‘Amazing Shake’ teaches Campbell students selflessness
Published 9:56 am Friday, November 2, 2018
Students at Robert D. Campbell Junior High School are learning about soft skills and what it means to give back to the community.
Leah Adams, a seventh-grade social studies teacher at RDC, said about 130 students are involved in a new program, the Amazing Shake. Adams and a few other teachers discovered the program in August at a training conference in Mason County.
“The idea is that the program is built around supporting practice of soft skills,” Adams said. “And we’ve always said that is something that I believe that our students should be doing.”
As part of the program, students are completing a community service project where they are collecting hygiene products for veterans in the Veterans Administration hospital in Lexington.
Adams said the main take-away for this year was to get students involved in the community. RDC hosts a student-led Veterans Day program each year. Adams said she and the other teachers thought the best way to introduce the idea of civic leadership and community involvement would be to create a lesson that would work toward a product for the Veteran’s Day program.
“We took the ideas of that program and tried to design something that would help to support our Veterans Day program,” Adams said.
So far, students joined groups to contact a local business and create a display for those businesses to gather donations of toiletries which will be distributed by the local VA to retirement homes, the homeless shelter and the VA hospital in Lexington.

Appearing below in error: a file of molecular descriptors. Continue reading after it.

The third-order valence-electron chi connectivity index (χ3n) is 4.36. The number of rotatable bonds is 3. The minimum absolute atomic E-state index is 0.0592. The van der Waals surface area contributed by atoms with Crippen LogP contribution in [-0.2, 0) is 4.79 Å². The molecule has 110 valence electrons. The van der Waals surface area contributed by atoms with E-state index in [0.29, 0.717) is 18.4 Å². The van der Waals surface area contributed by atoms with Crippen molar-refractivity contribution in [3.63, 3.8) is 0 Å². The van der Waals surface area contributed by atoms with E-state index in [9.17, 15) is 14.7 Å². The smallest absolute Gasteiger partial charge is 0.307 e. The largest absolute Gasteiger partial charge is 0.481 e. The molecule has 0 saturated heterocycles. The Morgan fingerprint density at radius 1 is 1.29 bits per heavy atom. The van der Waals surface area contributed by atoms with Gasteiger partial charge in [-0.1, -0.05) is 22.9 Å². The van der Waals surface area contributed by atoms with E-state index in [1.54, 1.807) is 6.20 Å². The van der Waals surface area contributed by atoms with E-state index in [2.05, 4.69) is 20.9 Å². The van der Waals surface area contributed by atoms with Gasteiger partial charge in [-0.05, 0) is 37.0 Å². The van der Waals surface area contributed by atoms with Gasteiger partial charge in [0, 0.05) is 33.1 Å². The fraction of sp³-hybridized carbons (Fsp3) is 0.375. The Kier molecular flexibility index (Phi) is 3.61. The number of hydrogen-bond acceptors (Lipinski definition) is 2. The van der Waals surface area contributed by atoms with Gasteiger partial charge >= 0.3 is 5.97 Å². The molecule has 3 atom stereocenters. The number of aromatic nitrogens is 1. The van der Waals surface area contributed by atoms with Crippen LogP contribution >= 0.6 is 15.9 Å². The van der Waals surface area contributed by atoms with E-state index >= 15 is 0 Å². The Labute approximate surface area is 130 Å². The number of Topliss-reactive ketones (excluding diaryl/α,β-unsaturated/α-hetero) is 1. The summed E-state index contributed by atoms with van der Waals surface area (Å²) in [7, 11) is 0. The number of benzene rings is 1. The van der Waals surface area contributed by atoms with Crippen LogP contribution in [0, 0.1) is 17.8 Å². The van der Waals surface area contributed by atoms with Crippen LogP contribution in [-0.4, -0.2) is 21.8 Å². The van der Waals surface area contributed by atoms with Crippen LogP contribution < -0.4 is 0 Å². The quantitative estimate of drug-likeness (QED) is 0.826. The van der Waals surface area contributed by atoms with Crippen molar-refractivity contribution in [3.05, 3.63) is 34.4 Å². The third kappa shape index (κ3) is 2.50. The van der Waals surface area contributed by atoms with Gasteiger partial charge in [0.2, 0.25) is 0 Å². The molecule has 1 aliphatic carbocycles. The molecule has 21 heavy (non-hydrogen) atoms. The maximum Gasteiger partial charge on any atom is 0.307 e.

“The students designed a donation drive, designed their own displays, contacted the local businesses and went out into the community to set up these donation boxes,” Adams said.
For people interested in donating, the list of businesses include:
— Golden Corral
— the Clark County Courthouse
— Perdue Law Office
— The Cairn
— Williams Agency
— VFW Post 2728
— Grace Baptist Church
— Thoroughbred Gymnastics
— Clark’s Pump and Shop
— CrossFit Strode Station
— Stuff Recycling
— Little Caesars
— Twilight Riding School
— Calvary Christian Church
— Dairy Queen
— Community Trust Bank
— East Kentucky Power Co-Op
— Superior Home Improvements
— Drayer Physical Therapy Institute
— Resilience Physical Therapy
— Don Señor
— Mt. Zion Christian Church
— Central Baptist Church.
A few weeks ago, RDC hosted nearly 30 veterans who came in throughout the day to be interviewed by small groups of students. Now, students are working to transcribe those interviews which RDC will submit to the Veterans Oral History Project at the Library of Congress. This week, students illustrated the veteran’s information from their interviews onto tri-fold boards which RDC will display at the Veteran’s Day program.
Seventh-grader Jessi Young said her group interviewed Lowell Roddy, an Army veteran. She said it was interesting to get to listen to his stories, and she is glad she gets to help give back to other veterans.
“I like to see people smile from just little things that we could do,” Young said.
Seventh-grader Thalia Roddy, who also happens to be Lowell Roddy’s granddaughter, said she learned even more about her grandfather that she had not known before. She said she is proud of her group’s project.
“We put a lot of work into it,” Roddy said.
Roddy said she also enjoyed putting the project together.
“I think it’s a great way to make the veterans feel appreciated,” she said.